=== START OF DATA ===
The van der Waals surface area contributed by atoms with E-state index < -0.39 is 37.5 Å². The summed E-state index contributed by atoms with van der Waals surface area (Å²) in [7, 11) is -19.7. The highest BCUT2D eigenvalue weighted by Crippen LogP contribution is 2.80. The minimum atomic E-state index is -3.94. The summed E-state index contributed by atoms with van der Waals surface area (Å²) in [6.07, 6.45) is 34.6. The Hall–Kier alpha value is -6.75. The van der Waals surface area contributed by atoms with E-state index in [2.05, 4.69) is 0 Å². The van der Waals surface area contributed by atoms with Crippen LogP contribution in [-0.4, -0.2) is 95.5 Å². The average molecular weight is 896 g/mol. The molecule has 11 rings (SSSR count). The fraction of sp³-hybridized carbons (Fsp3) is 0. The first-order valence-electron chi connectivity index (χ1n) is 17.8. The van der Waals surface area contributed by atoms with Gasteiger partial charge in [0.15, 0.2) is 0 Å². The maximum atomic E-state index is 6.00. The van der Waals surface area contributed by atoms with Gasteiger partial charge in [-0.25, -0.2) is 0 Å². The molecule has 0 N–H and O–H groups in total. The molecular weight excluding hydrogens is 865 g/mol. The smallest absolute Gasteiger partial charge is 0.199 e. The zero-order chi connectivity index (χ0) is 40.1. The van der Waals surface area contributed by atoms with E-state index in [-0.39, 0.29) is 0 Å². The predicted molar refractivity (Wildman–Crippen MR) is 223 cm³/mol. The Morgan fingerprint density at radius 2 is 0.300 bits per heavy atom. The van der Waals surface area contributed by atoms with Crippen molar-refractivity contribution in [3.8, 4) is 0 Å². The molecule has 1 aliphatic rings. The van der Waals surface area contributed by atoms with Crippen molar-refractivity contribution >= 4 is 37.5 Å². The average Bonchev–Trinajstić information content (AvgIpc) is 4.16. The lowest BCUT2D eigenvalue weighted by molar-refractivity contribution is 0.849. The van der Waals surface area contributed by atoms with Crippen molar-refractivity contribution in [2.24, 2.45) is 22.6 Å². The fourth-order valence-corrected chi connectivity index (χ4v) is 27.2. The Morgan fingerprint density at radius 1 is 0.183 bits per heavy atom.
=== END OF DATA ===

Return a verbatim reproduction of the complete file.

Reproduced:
The van der Waals surface area contributed by atoms with E-state index < -0.39 is 37.5 Å². The summed E-state index contributed by atoms with van der Waals surface area (Å²) in [7, 11) is -19.7. The highest BCUT2D eigenvalue weighted by Crippen LogP contribution is 2.80. The minimum atomic E-state index is -3.94. The summed E-state index contributed by atoms with van der Waals surface area (Å²) in [6.07, 6.45) is 34.6. The Hall–Kier alpha value is -6.75. The van der Waals surface area contributed by atoms with E-state index in [2.05, 4.69) is 0 Å². The van der Waals surface area contributed by atoms with Crippen LogP contribution in [-0.4, -0.2) is 95.5 Å². The average molecular weight is 896 g/mol. The molecule has 11 rings (SSSR count). The fraction of sp³-hybridized carbons (Fsp3) is 0. The first-order valence-electron chi connectivity index (χ1n) is 17.8. The van der Waals surface area contributed by atoms with Gasteiger partial charge in [0.15, 0.2) is 0 Å². The maximum atomic E-state index is 6.00. The van der Waals surface area contributed by atoms with Gasteiger partial charge in [-0.25, -0.2) is 0 Å². The molecule has 0 N–H and O–H groups in total. The molecular weight excluding hydrogens is 865 g/mol. The smallest absolute Gasteiger partial charge is 0.199 e. The zero-order chi connectivity index (χ0) is 40.1. The van der Waals surface area contributed by atoms with E-state index in [-0.39, 0.29) is 0 Å². The predicted molar refractivity (Wildman–Crippen MR) is 223 cm³/mol. The Morgan fingerprint density at radius 2 is 0.300 bits per heavy atom. The van der Waals surface area contributed by atoms with Crippen molar-refractivity contribution in [3.8, 4) is 0 Å². The molecule has 1 aliphatic rings. The van der Waals surface area contributed by atoms with Crippen molar-refractivity contribution >= 4 is 37.5 Å². The average Bonchev–Trinajstić information content (AvgIpc) is 4.16. The lowest BCUT2D eigenvalue weighted by molar-refractivity contribution is 0.849. The van der Waals surface area contributed by atoms with Crippen molar-refractivity contribution in [2.24, 2.45) is 22.6 Å². The fourth-order valence-corrected chi connectivity index (χ4v) is 27.2. The Morgan fingerprint density at radius 1 is 0.183 bits per heavy atom.